I got the chance to talk to Mary Clare yesterday, the first time since she left to return to Honduras after New Year's. The conversation brought up several topics I've been thinking about a lot, so it was a nice opportunity to process what have otherwise been jumbled ideas. When you weed out the grocery lists and song lyrics, things start to make more sense.
On what other people think.
If you don't take what other people will think into consideration when making decisions, you are probably either a robot (robot reference! again!) or a true renegade, and if the latter is true, I commend you. Taking the possible opinions or reactions of others into account is somewhat inevitable and sometimes helpful. But it can also be detrimental to growth and change and forward movement. We tend to create this one big fictional ogre of a person, an imaginary "They" that is hiding in the bushes, watching your every movement, hearing your every thought, ready to pounce on you, wrap you in a net and smear you with judgment should you make a decision it deems irresponsible or illogical. (I imagine judgment to look like potting soil and smell like gerbil cage.) But the truth is, there is no ogre or chorus waiting. We are all too concerned with ourselves to give anyone else that much thought. No one is that special, and that's a good thing. So go ahead and join the circus, leave the circus, move somewhere new, return to some place familiar, etc. In the end, if it makes sense to you, They will either support you or be too busy picking their own noses and worrying about their own lives to even give it a second thought.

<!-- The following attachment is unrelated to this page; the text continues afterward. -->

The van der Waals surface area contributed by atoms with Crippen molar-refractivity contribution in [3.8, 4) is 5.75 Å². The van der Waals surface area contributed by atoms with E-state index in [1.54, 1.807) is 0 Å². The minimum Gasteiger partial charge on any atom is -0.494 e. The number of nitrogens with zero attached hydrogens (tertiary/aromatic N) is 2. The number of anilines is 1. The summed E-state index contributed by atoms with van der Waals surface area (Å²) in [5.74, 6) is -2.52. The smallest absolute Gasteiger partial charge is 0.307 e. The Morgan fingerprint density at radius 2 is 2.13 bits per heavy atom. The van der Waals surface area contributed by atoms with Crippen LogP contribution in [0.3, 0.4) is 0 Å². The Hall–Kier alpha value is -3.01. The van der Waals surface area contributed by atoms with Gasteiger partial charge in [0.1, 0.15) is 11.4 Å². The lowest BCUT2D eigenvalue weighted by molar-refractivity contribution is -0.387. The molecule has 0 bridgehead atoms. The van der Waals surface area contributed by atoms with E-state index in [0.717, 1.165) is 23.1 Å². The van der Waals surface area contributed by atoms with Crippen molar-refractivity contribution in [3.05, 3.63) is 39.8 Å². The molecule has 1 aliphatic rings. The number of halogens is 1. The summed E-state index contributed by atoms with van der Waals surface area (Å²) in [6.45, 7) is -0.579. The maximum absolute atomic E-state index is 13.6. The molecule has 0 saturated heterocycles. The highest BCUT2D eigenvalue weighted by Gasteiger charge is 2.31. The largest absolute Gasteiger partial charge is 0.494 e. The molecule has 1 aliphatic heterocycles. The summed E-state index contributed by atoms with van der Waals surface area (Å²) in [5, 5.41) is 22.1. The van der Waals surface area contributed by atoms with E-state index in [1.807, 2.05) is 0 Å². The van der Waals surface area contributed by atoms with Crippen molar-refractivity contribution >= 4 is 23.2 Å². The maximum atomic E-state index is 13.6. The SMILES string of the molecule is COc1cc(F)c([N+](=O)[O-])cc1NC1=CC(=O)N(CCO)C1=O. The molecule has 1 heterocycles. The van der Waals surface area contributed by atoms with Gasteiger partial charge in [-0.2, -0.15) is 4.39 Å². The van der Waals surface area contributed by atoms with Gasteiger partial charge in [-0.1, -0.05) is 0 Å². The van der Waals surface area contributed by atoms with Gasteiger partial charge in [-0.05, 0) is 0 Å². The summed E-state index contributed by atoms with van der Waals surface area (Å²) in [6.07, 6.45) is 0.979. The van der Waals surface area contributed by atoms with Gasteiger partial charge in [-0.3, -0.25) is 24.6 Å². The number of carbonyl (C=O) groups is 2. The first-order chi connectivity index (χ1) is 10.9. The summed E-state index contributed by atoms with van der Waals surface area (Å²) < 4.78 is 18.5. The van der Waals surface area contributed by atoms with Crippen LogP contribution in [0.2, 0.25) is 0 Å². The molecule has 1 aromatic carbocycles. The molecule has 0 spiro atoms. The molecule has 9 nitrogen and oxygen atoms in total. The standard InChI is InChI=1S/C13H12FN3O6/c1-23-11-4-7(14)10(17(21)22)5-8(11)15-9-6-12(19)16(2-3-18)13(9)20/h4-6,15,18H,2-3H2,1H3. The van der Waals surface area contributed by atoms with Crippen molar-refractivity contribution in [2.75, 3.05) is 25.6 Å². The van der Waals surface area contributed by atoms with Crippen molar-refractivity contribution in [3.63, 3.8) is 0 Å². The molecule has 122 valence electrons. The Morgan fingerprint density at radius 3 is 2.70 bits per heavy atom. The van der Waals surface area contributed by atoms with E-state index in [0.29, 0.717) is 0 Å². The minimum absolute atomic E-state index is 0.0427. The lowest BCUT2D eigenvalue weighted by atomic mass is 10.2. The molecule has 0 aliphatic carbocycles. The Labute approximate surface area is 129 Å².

Grief is like those good ideas that people put dry erase boards in the shower for. To make it slightly more sinister, it looks like the leprechaun from those Leprechaun movies, and it is an asshole. When moments come around where its presence would seem logical, it's nowhere to be found, leaving you with an inflated sense of strength, a false sense of well being, a mind too busy with moving forward to make room for looking back. It's at those wholly inappropriate moments that it climbs out of your pocket or wherever it lives and turns you on your head - in a crowd, at the grocery store, at work. Mine is the bus... that all-too-familiar swell of sadness triggered by Lake Michigan at rush hour or the last page of a book. It's predictable in its unpredictability, and to the lady sitting across from you pecking at her Blackberry, it makes you seem crazy.
On peanut butter.
We didn't talk about peanut butter, but I hear they are warning people not to eat peanut butter right now, and it's really bumming me out.